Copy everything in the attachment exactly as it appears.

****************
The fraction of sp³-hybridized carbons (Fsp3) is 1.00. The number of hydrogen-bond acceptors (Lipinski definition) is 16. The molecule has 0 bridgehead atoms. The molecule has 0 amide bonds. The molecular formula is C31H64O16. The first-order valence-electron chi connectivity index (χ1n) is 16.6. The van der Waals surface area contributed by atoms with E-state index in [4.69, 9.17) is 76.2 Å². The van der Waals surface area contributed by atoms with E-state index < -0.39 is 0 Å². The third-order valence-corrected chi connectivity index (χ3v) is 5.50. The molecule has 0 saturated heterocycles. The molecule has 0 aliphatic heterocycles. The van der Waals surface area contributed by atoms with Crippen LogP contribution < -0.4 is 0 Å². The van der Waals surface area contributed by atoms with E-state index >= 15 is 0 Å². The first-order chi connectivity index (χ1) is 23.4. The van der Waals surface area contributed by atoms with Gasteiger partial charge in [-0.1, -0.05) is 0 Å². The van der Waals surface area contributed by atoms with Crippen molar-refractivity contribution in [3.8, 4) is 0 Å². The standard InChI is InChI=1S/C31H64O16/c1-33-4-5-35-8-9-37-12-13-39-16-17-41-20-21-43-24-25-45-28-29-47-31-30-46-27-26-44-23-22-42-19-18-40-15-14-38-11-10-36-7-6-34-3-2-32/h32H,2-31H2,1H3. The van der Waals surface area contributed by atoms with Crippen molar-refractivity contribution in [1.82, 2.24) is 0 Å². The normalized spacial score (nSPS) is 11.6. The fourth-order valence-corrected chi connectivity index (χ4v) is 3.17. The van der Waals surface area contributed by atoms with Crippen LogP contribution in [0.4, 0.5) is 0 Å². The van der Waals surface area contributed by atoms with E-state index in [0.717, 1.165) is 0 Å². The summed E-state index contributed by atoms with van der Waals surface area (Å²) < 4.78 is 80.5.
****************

The fraction of sp³-hybridized carbons (Fsp3) is 1.00. The number of hydrogen-bond acceptors (Lipinski definition) is 16. The molecule has 0 bridgehead atoms. The molecule has 0 amide bonds. The molecular formula is C31H64O16. The first-order valence-electron chi connectivity index (χ1n) is 16.6. The van der Waals surface area contributed by atoms with E-state index in [4.69, 9.17) is 76.2 Å². The van der Waals surface area contributed by atoms with E-state index < -0.39 is 0 Å². The third-order valence-corrected chi connectivity index (χ3v) is 5.50. The molecule has 0 saturated heterocycles. The molecule has 0 aliphatic heterocycles. The van der Waals surface area contributed by atoms with Crippen LogP contribution < -0.4 is 0 Å². The van der Waals surface area contributed by atoms with E-state index >= 15 is 0 Å². The first-order chi connectivity index (χ1) is 23.4. The van der Waals surface area contributed by atoms with Gasteiger partial charge in [-0.1, -0.05) is 0 Å². The van der Waals surface area contributed by atoms with Crippen molar-refractivity contribution in [3.8, 4) is 0 Å². The standard InChI is InChI=1S/C31H64O16/c1-33-4-5-35-8-9-37-12-13-39-16-17-41-20-21-43-24-25-45-28-29-47-31-30-46-27-26-44-23-22-42-19-18-40-15-14-38-11-10-36-7-6-34-3-2-32/h32H,2-31H2,1H3. The van der Waals surface area contributed by atoms with Crippen molar-refractivity contribution in [1.82, 2.24) is 0 Å². The normalized spacial score (nSPS) is 11.6. The fourth-order valence-corrected chi connectivity index (χ4v) is 3.17. The van der Waals surface area contributed by atoms with Crippen LogP contribution in [0.4, 0.5) is 0 Å². The van der Waals surface area contributed by atoms with E-state index in [0.717, 1.165) is 0 Å². The summed E-state index contributed by atoms with van der Waals surface area (Å²) < 4.78 is 80.5.